2019-novel Coronavirus (2019-nCoV): Estimating the Case Fatality Rate – A Word of Caution (2020/02/07)

Estimating and predicting the extent and lethality of the 2019-Novel Coronavirus (2019-nCoV) outbreak, originating in Wuhan/China is obviously challenging, reflected by many controversial statements and reports. Unsurpassed to date, an ever-increasing flow of information, immediately available and accessible online, has allowed the description of this emerging epidemic in real-time [1]. The first patients were reported in Wuhan on December 31st 2019 [2]. Only a few days later, Chinese researchers identified the etiologic agent now known as the 2019-nCoV and published the viral sequence [3]. New data on the virus, its characteristics and epidemiology become available 24/7 and are often shared via informal platforms and media [4]. Yet, key questions remain largely unanswered.

How is the virus transmitted, how long is the incubation period, what is the role of asymptomatic infected, what is the definite reproductive number R0, how long is viral shedding persisting after fading of symptoms, who is at risk for a severe course, and ultimately, how high is the case fatality rate?

Accurate answers are critical for predicting the outbreak dynamics, to tailor appropriate and effective prevention measures, and to prepare for a potential pandemic. Precise estimates of the case fatality rate and the fraction of infections that require hospitalization are critical to balance the socioeconomic burden of infection control interventions against their potential benefit for mankind. Hence, one of the most important figures to determine is the rate of asymptomatic and mild cases allowing to put severe courses and death rates into accurate context.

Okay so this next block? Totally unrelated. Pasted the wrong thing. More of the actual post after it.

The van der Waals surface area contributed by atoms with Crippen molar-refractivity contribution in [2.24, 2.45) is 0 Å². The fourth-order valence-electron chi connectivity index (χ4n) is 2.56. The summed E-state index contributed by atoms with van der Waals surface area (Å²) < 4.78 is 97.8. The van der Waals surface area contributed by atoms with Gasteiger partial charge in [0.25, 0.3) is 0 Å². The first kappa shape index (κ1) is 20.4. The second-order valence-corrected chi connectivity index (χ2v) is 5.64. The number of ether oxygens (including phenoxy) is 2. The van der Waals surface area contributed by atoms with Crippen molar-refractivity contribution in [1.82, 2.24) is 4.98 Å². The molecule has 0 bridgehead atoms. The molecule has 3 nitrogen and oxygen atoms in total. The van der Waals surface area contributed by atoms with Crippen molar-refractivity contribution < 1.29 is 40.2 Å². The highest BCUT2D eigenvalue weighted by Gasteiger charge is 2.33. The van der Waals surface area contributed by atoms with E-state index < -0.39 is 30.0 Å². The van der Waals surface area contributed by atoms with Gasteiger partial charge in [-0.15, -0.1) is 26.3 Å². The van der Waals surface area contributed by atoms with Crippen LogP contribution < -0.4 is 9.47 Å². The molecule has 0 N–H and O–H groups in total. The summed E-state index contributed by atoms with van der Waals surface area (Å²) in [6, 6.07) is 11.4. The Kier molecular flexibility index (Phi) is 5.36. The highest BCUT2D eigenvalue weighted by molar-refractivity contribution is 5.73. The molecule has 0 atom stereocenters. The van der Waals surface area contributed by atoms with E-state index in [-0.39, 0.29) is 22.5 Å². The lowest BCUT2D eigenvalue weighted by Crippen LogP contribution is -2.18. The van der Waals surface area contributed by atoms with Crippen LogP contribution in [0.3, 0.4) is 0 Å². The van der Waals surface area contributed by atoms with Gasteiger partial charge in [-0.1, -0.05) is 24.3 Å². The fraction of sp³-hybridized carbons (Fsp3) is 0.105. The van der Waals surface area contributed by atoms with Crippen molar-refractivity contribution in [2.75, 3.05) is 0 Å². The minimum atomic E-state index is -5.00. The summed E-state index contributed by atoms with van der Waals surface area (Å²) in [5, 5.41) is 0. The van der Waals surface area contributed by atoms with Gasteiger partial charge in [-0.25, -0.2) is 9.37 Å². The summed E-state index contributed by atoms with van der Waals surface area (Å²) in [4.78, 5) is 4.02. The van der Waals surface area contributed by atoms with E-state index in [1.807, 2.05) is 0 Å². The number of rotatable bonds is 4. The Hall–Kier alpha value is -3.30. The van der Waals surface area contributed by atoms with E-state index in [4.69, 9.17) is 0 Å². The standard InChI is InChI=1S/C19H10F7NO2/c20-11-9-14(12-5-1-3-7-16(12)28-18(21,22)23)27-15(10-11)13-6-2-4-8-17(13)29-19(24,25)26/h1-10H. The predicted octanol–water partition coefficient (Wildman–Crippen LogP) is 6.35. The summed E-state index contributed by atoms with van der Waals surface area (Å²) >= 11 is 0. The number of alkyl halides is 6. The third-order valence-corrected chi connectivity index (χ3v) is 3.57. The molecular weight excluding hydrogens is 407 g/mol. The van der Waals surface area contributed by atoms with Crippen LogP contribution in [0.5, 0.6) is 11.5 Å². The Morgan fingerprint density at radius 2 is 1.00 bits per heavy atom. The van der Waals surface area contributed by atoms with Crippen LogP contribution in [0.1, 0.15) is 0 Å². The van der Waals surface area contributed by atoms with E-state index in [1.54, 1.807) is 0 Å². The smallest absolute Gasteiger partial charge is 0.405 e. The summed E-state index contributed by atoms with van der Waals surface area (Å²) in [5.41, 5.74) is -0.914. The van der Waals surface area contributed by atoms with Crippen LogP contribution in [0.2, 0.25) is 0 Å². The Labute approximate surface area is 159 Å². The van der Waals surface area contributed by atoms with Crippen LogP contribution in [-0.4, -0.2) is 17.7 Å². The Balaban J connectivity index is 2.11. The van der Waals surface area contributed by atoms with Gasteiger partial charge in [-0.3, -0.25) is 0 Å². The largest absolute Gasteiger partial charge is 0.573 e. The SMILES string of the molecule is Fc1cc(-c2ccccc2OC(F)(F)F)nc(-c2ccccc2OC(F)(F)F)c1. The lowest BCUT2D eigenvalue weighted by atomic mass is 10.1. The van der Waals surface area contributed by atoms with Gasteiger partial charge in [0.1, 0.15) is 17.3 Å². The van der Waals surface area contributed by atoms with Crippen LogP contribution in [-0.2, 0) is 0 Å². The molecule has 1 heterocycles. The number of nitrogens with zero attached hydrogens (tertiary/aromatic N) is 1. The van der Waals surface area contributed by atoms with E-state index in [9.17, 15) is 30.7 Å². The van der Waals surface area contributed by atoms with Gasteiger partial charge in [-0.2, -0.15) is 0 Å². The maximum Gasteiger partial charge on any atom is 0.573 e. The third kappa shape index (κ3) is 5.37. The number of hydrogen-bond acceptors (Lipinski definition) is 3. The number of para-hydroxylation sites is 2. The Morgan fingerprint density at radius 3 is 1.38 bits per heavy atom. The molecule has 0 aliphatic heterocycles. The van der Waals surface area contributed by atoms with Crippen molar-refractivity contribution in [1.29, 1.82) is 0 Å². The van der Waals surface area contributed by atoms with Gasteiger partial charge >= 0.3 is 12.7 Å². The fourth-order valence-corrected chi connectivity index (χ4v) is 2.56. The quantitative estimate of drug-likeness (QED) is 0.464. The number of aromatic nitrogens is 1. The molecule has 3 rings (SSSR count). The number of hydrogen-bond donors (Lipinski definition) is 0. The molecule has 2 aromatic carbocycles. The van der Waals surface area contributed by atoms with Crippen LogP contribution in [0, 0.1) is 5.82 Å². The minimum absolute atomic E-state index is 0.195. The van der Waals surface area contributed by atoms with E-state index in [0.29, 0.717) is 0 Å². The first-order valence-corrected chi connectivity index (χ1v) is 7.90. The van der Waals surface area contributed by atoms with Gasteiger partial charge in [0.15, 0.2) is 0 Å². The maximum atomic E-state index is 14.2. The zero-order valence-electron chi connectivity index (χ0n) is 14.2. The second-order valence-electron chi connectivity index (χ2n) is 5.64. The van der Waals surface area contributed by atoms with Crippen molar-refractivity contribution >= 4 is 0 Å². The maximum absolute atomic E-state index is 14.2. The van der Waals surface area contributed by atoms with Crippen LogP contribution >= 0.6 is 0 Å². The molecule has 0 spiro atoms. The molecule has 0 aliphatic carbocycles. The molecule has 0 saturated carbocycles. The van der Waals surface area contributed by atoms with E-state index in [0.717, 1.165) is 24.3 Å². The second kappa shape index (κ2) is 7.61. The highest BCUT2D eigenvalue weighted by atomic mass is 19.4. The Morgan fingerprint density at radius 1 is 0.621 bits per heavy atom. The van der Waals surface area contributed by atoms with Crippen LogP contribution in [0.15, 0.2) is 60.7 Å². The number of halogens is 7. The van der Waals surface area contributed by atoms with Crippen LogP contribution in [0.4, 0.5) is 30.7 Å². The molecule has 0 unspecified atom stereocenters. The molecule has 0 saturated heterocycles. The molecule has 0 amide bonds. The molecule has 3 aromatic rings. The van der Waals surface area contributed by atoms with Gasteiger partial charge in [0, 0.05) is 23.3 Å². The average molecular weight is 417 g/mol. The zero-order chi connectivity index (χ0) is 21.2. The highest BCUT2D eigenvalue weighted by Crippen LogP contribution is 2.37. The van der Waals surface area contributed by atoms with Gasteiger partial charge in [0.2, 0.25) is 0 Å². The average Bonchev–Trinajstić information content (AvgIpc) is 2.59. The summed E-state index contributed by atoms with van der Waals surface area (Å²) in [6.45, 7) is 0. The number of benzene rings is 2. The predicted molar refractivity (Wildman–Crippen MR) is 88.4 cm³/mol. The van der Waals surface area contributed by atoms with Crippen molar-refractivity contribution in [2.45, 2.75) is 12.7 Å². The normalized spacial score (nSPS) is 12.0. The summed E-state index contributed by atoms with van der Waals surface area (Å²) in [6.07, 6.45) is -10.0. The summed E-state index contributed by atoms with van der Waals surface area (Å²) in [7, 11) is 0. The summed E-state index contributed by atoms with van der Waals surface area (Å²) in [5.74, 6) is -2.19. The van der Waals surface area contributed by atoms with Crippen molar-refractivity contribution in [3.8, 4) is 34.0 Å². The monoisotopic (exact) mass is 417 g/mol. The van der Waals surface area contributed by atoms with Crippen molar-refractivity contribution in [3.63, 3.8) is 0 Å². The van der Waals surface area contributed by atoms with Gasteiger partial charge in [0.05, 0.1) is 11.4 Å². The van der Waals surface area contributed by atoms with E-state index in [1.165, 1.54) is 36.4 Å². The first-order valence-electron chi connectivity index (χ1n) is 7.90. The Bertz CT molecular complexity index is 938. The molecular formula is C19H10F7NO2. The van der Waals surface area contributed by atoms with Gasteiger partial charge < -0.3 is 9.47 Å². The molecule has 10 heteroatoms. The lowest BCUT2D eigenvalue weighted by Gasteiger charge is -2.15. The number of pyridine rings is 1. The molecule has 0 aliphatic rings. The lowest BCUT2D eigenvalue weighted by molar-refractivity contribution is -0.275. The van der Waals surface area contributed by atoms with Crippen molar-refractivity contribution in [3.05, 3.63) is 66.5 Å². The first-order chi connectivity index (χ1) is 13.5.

At present, it is tempting to estimate the case fatality rate by dividing the number of known deaths by the number of confirmed cases. The resulting number, however, does not represent the true case fatality rate and might be off by orders of magnitude. Diagnosis of viral infection will precede recovery or death by days to weeks and the number of deaths should therefore be compared to the past case counts – accounting for this delay increasing the estimate of the case fatality rate. On the other hand, cases in official statistics are likely a severe underestimate of the total – accounting for this underestimate will decrease the case fatality rate. The time between diagnosis and death/recovery and the degree of underreporting will vary over time as well as between cities and countries. A precise estimate of the case fatality rate is therefore impossible at present. Figure 1 illustrates how these uncertainties manifest themselves using currently available data.

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Author: Manuel Battegay , Richard Kuehl ,  Sarah Tschudin-Sutter, et al.

Link: https://smw.ch/article/doi/smw.2020.20203